World Twenty20 2016: Runs, money and power - how T20 has changed the world

By Stephan Shemilt & James GheerbrantBBC Sport
Melbourne Renegades fan, Chris Gayle, Ellyse Perry and AB de Villiers
Twenty20 cricket has attracted new fans and allowed the likes of Chris Gayle, Ellyse Perry and AB de Villiers to thrive
World Twenty20
Host nation: India Dates: 8 March - 3 April
Coverage: Live Test Match Special commentary on all England games and selected other men's games and England women's matches. Live in-game highlights during all games. Live text commentary on all matches from Super 10 stage onwards.

The world was a very different place on 13 June 2003.

Tony Blair was prime minister, R Kelly was number one in the charts with Ignition, and no-one had heard of Twitter or selfies.

In cricket, England hadn't held the Ashes for 14 years, DRS and the Dilscoopexternal-link had yet to be invented, and Alastair Cook had only just made his Essex debut.

But the game was about to change forever, as 10 English counties played each other in five 20-over games in a new domestic competition. Twenty20 was born.

Thirteen years on, as the sixth World Twenty20 explodes on to the global stage once again, cricket has been transformed beyond recognition. This is the story of how T20 changed the world.

'There are no limits'

While cricketers are undoubtedly fitter, stronger and more athletic than they have ever been, it can be argued this isn't a direct result of T20.

Yes, the modern player spends more time in the gym, pays more attention to what goes into their body and is more likely to be rested, but the same can be said for any professional athlete. In that sense, cricket has simply moved with the rest of the sporting world.

"Batsmen don't hit it further and the players are still of a similar standard," England all-rounder Stuart Broad told BBC Sport. "For example, the likes of Ian Botham and Viv Richards would have been ideally suited to T20.

"Fielding and fitness are the things that have taken a step up, but bowlers and batsmen are still on a par with where they were."

The biggest impact of T20 cricket has come on the mindset of the modern player. What was once thought to be impossible is now not only probable, but even routine.

Scoring at a rate of more than 10 an over to win a game, being confident enough to bowl six different varieties of slower ball, a batsman scooping a 90mph delivery over his own head and fielders jumping off the field and back on again to take spectacular boundary catches. Things that seemed outrageous 10 years ago are now commonplace.

"T20 cricket has given players a belief in what they can do," added Broad. "They have seen themselves catch screamers and hit balls out of the ground. There's no fear of failure. It's opened players' minds to there being no limits."

Runs, runs, runs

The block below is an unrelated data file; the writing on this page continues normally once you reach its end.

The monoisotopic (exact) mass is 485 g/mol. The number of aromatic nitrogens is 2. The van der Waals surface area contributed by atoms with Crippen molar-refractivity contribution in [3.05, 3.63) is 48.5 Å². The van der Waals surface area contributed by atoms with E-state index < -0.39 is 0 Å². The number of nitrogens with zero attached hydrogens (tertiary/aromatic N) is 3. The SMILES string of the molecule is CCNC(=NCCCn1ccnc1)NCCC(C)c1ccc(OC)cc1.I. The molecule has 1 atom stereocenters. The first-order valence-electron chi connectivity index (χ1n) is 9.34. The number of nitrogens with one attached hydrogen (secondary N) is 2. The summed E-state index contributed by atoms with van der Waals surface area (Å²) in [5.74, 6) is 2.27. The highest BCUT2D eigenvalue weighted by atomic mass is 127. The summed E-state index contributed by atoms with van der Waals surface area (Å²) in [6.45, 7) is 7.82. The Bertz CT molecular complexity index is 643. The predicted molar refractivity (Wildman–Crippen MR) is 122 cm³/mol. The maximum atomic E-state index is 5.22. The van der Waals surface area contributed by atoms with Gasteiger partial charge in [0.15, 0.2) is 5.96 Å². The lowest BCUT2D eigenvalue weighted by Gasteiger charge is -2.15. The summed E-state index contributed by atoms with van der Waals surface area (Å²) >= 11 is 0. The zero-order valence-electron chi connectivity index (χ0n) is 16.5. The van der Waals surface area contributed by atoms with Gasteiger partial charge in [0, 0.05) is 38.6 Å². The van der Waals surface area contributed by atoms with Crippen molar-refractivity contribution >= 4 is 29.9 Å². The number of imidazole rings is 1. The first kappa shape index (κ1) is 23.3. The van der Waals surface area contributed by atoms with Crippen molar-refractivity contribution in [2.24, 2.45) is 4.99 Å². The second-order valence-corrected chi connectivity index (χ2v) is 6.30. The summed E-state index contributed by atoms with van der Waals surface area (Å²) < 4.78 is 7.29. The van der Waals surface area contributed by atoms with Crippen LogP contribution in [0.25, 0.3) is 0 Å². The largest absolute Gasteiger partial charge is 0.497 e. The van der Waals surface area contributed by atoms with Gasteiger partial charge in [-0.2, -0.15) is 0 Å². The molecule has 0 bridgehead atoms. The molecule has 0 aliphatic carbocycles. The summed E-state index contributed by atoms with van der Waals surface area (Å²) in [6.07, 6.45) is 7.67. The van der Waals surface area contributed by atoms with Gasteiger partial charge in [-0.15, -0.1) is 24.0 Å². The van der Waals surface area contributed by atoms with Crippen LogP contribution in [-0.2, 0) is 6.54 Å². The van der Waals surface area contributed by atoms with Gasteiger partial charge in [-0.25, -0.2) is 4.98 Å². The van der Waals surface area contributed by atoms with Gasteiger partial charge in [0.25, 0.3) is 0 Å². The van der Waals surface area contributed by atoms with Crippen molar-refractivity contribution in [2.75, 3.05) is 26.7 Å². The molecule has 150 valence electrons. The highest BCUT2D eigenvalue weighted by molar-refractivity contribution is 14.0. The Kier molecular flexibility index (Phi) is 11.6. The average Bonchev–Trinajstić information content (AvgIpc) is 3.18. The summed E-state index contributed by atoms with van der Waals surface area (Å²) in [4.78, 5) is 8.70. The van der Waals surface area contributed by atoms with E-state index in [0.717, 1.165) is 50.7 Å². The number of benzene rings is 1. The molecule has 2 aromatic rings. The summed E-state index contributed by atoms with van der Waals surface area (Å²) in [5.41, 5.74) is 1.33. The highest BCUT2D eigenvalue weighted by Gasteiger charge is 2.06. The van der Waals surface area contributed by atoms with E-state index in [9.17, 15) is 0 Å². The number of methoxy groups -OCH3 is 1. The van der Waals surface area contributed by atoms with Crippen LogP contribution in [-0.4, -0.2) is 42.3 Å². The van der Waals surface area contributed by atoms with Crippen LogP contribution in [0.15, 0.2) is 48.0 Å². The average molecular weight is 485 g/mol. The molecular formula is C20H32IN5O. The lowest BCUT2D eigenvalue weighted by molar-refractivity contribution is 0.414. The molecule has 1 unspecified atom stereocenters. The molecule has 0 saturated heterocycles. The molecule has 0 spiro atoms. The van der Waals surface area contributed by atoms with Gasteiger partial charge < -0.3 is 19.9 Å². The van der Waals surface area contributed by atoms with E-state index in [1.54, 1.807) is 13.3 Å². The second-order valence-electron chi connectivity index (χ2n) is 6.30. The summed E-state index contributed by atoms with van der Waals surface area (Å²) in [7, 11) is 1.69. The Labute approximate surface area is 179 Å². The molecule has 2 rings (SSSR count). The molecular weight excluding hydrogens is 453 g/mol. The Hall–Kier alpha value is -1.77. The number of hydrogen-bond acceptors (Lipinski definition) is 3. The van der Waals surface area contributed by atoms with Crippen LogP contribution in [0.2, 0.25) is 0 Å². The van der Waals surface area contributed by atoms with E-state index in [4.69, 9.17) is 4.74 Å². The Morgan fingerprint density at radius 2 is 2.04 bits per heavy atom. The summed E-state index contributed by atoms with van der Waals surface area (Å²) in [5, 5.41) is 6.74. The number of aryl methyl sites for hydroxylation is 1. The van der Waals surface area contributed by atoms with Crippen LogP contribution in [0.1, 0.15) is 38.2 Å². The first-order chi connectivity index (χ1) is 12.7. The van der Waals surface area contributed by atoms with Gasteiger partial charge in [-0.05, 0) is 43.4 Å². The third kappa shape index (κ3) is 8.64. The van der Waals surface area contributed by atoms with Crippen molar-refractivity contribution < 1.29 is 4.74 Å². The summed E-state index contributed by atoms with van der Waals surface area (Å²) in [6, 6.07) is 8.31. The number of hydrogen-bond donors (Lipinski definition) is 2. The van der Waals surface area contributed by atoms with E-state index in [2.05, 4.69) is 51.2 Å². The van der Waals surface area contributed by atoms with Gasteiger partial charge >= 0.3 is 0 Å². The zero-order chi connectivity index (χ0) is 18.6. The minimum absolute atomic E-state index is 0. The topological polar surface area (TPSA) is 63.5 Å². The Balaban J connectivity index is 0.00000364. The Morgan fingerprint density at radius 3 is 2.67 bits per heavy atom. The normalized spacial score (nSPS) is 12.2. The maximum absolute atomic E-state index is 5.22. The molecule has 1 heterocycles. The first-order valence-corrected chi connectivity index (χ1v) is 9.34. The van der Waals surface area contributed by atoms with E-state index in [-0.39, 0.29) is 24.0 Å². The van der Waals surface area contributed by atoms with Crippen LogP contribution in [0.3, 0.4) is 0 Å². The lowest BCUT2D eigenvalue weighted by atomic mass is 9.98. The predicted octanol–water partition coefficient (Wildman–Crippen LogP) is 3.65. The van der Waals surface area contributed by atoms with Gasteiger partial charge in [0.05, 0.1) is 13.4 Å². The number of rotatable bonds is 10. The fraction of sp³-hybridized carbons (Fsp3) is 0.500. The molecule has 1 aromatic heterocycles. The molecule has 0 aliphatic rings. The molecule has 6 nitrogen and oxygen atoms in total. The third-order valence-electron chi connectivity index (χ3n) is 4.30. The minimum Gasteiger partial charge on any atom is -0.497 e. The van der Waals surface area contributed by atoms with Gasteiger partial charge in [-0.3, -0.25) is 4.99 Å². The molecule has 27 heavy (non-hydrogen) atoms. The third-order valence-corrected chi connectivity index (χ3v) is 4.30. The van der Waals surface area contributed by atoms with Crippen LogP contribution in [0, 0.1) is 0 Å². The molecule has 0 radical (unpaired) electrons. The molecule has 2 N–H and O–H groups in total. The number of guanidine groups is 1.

That confidence has permeated into other forms of the game, with batting in particular taken to a new level in Test and one-day international cricket.

Since the first professional T20 was played in 2003, the record for the fastest century and half-century in both Test and ODIs has been broken, and we have also seen:

  • Five of the 10 fastest Test centuries of all time
  • All six of the fastest Test half-centuries
  • Five of the six fastest Test double centuries
  • Six of the fastest 10 ODI half-centuries
  • An incredible 26 of the 30 fastest ODI centuries

But T20 hasn't only inspired sporadic feats of hitting, it has increased the rate of run scoring and six-hitting in the two longer formats.

"Batsmen today have been brought up with T20 cricket," said former England captain Michael Vaughan. "It's just become a matter of fact that you have to be able to hit the ball into the stands, whereas you go back 15, 20 years, the game was played pretty much on the floor.

"Players don't worry about having fielders on the boundary anymore. They just believe they can get the ball into the stands."

Show me the money

It's not just on the field that numbers have soared into the stratosphere - T20 has also ushered in an era of unprecedented riches.

In a sport that takes as much as 80% of its global revenue from broadcasting rights, T20's short, TV-friendly format has proved a recipe for financial success - nowhere more so than in the cricket-mad market of India.

Last season's Indian Premier League generated a total revenue of 26.5bn rupees (£276m) and delivered an 11bn rupee (£120m) boost to the Indian economy - figures that dwarf the economics of the first-class game.

MS Dhoni walks off the field with a cheque for 75m rupees
MS Dhoni walks off the field with a cheque for 75m rupees (£779,000) - small change compared to the 125m rupee (£1.3m) salary he will receive in the upcoming IPL

"The IPL has significantly transformed the financial landscape of Indian cricket. That's undeniable," said TR Vivek, an Indian journalist who co-authored the book IPL: Cricket and Commerce.

But crucially, the money generated by these lucrative T20 competitions is not simply creamed off by mega-rich franchise owners - in most cases it flows directly back into the coffers of the national cricket boards, which reinvest it in the grassroots game.